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Linklater, W. L., Cameron, E. Z., Stafford, K. J., & Veltman, C. J. (2000). Social and spatial structure and range use by Kaimanawa wild horses (Equus caballus: Equidae). New Zealand J. Ecol., 24(2), 139–152.
Abstract: We measured horse density, social structure, habitat use, home ranges and altitudinal micro-climates in the south-western Kaimanawa ranges east of Waiouru, New Zealand. Horse density in the Auahitotara ecological sector averaged 3.6 horses.km-2 and ranged from 0.9 to 5.2 horses.km-2 within different zones. The population's social structure was like that of other feral horse populations with an even adult sex ratio, year round breeding groups (bands) with stable adult membership consisting of 1 to 11 mares, 1 to 4 stallions, and their predispersal offspring, and bachelor groups with unstable membership. Bands and bachelor males were loyal to undefended home ranges with central core use areas. Band home range sizes varied positively with adult band size. Home ranges overlapped entirely with other home ranges. Horses were more likely to occupy north facing aspects, short tussock vegetation and flush zones and avoid high altitudes, southern aspects, steeper slopes, bare ground and forest remnants. Horses were more likely to be on north facing aspects, steeper slopes, in exotic and red tussock grasslands and flush zones during winter and at lower altitudes and on gentler slopes in spring and summer. Seasonal shifts by bands to river basin and stream valley floors in spring and higher altitudes in autumn and winter are attributed to the beginning of foaling and mating in spring and formation of frost inversion layers in winter. Given horse habitat selectivity and the presence of other ungulate herbivores, results from present exclosures are likely to exaggerate the size of horse impacts on range vegetation. Proposals to manage the population by relocation and confinement are likely to modify current social structure and range use behaviour and may lead to the need for more intensive management in the longer term.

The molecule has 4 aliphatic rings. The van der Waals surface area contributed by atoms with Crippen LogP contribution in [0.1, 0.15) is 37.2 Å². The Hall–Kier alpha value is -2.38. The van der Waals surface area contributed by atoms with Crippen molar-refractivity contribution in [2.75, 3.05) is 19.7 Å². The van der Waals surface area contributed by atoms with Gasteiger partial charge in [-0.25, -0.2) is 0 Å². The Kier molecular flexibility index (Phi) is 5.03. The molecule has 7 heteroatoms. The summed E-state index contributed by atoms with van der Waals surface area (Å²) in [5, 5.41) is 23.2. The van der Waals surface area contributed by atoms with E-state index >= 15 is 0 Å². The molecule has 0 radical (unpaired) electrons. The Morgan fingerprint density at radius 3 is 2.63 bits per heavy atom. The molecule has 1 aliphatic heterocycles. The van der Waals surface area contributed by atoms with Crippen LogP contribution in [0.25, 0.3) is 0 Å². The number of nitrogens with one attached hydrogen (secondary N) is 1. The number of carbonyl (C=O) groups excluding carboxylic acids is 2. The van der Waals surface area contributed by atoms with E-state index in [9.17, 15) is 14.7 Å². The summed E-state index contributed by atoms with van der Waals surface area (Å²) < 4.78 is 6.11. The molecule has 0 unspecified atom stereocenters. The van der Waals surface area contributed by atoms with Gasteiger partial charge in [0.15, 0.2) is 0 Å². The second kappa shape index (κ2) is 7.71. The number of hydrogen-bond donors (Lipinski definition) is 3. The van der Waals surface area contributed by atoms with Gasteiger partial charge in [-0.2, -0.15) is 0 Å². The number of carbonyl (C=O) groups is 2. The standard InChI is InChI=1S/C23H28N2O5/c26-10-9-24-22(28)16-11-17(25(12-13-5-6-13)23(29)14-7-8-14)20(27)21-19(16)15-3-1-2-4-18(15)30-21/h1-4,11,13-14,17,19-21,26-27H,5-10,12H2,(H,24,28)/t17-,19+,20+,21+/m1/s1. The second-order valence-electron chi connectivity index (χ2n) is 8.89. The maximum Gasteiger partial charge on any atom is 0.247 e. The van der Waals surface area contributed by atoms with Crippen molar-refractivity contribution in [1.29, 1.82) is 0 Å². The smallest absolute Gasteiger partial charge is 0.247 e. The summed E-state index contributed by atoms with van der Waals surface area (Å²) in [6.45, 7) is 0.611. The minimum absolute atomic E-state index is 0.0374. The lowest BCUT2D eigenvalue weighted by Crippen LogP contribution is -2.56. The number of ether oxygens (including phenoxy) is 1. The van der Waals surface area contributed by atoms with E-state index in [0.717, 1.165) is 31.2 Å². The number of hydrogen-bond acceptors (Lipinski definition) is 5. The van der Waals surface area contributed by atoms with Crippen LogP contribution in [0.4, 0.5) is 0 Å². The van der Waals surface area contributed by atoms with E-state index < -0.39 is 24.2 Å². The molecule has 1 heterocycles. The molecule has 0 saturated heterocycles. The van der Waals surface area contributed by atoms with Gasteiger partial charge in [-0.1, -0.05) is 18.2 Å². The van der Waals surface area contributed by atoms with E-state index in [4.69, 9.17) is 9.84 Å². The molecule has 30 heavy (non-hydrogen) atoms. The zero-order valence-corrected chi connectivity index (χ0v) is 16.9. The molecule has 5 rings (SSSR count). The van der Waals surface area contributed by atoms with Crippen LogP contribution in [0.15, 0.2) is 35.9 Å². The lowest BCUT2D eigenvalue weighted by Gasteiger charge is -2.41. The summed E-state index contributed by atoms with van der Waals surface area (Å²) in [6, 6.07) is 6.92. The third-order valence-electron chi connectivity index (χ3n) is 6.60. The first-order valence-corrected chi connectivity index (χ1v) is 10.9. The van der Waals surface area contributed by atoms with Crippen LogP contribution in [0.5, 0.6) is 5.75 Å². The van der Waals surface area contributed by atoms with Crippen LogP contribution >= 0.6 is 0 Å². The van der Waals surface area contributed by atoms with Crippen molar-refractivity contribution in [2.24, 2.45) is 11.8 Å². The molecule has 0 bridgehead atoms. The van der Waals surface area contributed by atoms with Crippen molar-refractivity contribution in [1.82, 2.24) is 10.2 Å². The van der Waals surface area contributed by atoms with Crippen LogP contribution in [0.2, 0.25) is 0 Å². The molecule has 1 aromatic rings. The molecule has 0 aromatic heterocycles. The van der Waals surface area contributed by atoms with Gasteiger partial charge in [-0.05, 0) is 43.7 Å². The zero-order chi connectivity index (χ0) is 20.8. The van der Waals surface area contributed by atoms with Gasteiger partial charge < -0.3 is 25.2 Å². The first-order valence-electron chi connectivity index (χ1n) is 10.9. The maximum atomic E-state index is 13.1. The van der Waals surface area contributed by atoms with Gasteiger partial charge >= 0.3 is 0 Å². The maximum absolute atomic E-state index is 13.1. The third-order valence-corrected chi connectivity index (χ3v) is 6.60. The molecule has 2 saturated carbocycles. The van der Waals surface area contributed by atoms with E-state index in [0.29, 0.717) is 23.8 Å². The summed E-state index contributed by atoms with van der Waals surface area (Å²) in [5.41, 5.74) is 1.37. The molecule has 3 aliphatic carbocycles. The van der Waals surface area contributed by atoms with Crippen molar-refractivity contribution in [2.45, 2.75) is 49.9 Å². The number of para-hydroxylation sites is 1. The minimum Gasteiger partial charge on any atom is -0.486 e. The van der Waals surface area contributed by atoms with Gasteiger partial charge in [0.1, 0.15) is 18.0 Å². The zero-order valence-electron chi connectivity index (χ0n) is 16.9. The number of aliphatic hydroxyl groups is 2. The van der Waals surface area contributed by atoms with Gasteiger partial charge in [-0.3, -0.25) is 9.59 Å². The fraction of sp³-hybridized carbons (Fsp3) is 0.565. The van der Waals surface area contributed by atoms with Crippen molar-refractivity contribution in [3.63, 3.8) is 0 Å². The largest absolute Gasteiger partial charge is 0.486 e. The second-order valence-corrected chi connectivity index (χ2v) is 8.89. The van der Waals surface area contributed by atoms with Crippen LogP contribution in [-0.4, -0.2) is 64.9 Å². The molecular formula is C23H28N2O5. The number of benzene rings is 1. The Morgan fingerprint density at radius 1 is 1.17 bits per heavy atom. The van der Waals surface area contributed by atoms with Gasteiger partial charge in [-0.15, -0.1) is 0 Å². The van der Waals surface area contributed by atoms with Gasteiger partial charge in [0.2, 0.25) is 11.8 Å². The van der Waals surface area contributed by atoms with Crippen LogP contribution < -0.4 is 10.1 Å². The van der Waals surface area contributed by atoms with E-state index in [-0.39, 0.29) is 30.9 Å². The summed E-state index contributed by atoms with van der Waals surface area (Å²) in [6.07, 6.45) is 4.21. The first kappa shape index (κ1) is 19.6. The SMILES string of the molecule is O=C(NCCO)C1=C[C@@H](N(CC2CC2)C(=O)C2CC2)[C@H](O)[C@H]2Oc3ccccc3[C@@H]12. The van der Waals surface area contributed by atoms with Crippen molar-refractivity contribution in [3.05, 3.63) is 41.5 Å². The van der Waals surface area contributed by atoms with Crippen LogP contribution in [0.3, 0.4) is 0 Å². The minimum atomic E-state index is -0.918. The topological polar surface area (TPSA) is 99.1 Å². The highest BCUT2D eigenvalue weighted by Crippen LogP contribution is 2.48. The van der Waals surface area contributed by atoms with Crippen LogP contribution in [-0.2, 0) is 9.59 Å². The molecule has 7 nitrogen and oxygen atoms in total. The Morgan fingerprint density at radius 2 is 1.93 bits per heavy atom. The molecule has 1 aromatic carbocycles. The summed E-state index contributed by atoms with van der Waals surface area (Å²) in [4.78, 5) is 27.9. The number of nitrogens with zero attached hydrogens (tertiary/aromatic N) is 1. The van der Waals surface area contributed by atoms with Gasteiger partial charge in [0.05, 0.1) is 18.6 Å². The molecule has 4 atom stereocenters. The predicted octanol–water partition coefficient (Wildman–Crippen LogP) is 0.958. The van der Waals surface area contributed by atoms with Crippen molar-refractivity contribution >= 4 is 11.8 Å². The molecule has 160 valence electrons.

Cameron, E. Z., Stafford, K. J., Linklater, W. L., & Veltman, C. J. (1999). Suckling behaviour does not measure milk intake in horses, Equus caballus. Anim. Behav., 57(3), 673–678.
Abstract: Studies of parental investment in mammals have frequently used suckling behaviour to estimate energy transfer from mother to offspring, and consequently to measure maternal input. Such studies assume that the more an offspring sucks, the more milk it will receive. This assumption has been questioned, and a review of the literature found little support for it. To test if suckling behaviour provided an accurate index of milk or energy intake we used a radioactive isotope technique to label the milk of thoroughbred mares and to measure milk transfer to foals. We found no significant linear relationship between usual measures of suckling behaviour and milk or energy intake. No behaviours associated with suckling nor with characteristics of mares and foals improved the relationship; only the number of butts associated with each suck episode even approached significance. If we had used suckling behaviour to test theories on differential maternal investment our conclusions would have been in error. For example, female foals tended to suck for longer than males did but there was no difference in the amount of milk transferred. Consequently, we show that measures of suckling behaviour do not adequately predict milk intake in the domestic horse and we suggest that conclusions about differential maternal investment in mammals based on suckling behaviour are likely to be in error. Copyright 1999 The Association for the Study of Animal Behaviour.